I have carefully reconstructed all the computations that lead to the Heston option pricing formula for a call. I end up with this formula for the "adjusted" probabilities

$$ P_j\left(x,v,T;\ln K\right) = \int_{-\infty}^{\infty}\frac{d\phi}{2\,\pi}\,\frac{e^{-i\,\phi\,\ln\left(K\right)}\,f_j\left(x,v,T;\phi\right)}{i\,\phi}\,d\phi $$

while in the original paper and all textbooks the final formula is expressed as

$$ P_j\left(x,v,T;\ln K\right) = \frac{1}{2}+\int_{0}^{\infty}\frac{d\phi}{\pi}\,\text{Re}\left(\frac{e^{-i\,\phi\,\ln\left(K\right)}\,f_j\left(x,v,T;\phi\right)}{i\,\phi}\,\right)d\phi. $$

I understand that, if $f_j\left(x,v,T;\phi\right)$ is such that

$$ f_j\left(x,v,T;-\phi\right) = \bar{f_j}\left(x,v,T;\phi\right)\quad(1) $$

(where a bar indicates the complex conjugate) then we have immediately that

$$ \int_{-\infty}^{\infty}\frac{d\phi}{2\,\pi}\,\frac{e^{-i\,\phi\,\ln\left(K\right)}\,f_j\left(x,v,T;\phi\right)}{i\,\phi}\,d\phi = \int_0^\infty\frac{d\phi}{\pi}\,\text{Re}\left(\frac{e^{-i\,\phi\,\ln\left(K\right)}\,f_j\left(x,v,T;\phi\right)}{i\,\phi}\,\right)d\phi. $$

My problem is thus twofold. First I cannot see from the definition of $f_j\left(x,v,T;\phi\right)$ that the property (1) is satisfied (neither I have found any kind of discussion in other textbooks) and, second, even if (1) is proved I miss the $\frac{1}{2}$ that appears in the Heston formula.

Any help would be greatly appreciated.

  • $\begingroup$ have you looked at my book "more mathematical finance" chapter 17? $\endgroup$ – Mark Joshi Mar 15 '16 at 22:55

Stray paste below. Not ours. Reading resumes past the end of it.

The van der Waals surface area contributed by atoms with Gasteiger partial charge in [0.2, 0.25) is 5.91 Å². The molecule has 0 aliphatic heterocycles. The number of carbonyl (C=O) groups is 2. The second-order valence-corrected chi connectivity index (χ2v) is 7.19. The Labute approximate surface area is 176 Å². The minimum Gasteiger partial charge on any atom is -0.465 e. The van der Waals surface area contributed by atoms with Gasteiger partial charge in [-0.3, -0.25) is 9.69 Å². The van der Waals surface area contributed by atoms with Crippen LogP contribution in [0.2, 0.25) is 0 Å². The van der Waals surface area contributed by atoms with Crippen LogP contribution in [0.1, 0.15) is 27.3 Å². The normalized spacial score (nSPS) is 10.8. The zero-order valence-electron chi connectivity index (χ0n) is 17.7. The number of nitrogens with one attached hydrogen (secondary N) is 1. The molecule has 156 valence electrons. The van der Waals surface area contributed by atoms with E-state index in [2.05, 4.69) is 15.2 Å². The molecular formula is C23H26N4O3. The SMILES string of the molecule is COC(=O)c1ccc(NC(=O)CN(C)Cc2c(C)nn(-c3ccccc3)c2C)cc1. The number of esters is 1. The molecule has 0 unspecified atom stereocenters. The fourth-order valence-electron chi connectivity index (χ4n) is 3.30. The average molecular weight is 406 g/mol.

I do not know what are the exact steps you followed, but here's my 2 cents:

\begin{align*} C(S_t,t) &= P(t,T) E^Q [ (S_T - K)^+ ] \\ & = P(t,T) E^Q [ S_T 1_{S_T \geq K} ] - K P(t,T) E^Q [ 1_{S_T \geq K} ] \end{align*}

Which can be re-written (using a change of numéraire)

\begin{align*} C(S_t,t) &= S_t E^{Q^S} [ 1_{S_T \geq K} ] - K P(t,T) E^Q [ 1_{S_T \geq K} ] \\ &= S_t P_1 - K P(t,T) P_2 \end{align*}

where $P_1 = Q^S( S_T \geq K)$ (resp. $P_2 = Q(S_T \geq K)$) are directly related to the cumulative distribution function of the stock price $S_T$ under the measure $Q^S$ (resp. $Q$) where the stock price (resp. the riskless money account) is chosen as numéraire.

Because $P_1$ and $P_2$ share very similar interpretations (up to a change of measure), I simply focus on $P_2$ in what follows.

If we knew the probability density function $q(s_t,v_t,t;S_T=s)$ in closed-form, we could trivially infer the desired cdf by integrating it and hence deduce $P_2$. This is not the case here.

However, we know the characteristic function $f_2$ of the log-stock price $s_T = \ln(S_T)$ under $Q$ (remember that Heston's model is an affine diffusion framework), which by definition writes $f_2(s_t,v_t,t;\phi) = E^Q[e^{i\phi s_T}]$. From this definition comes the equality you mention in your original post.

At this point, there exists a general result, known as the Gil-Pelaez inversion theorem, which tells you how to 'invert' $f_2(\phi)$ (which is basically a Fourier transform) to obtain the desired CDF. Here, the theorem writes

$$Q(s_T < \ln(K) ) = \frac{1}{2} - \frac{1}{\pi} \int_0^\infty \Re \left[ \frac{e^{-i \phi \ln(K)}f_2(\phi))}{i\phi} \right] d\phi$$

Making the missing 1/2 term appear. Noting that $P_2 = 1 - Q(s_T < \ln(K) )$ concludes the demonstration. Similar developments can be applied to obtain $P_1$. You can probably find demonstrations of the Gil-Pelaez inversion theorem in the literature.


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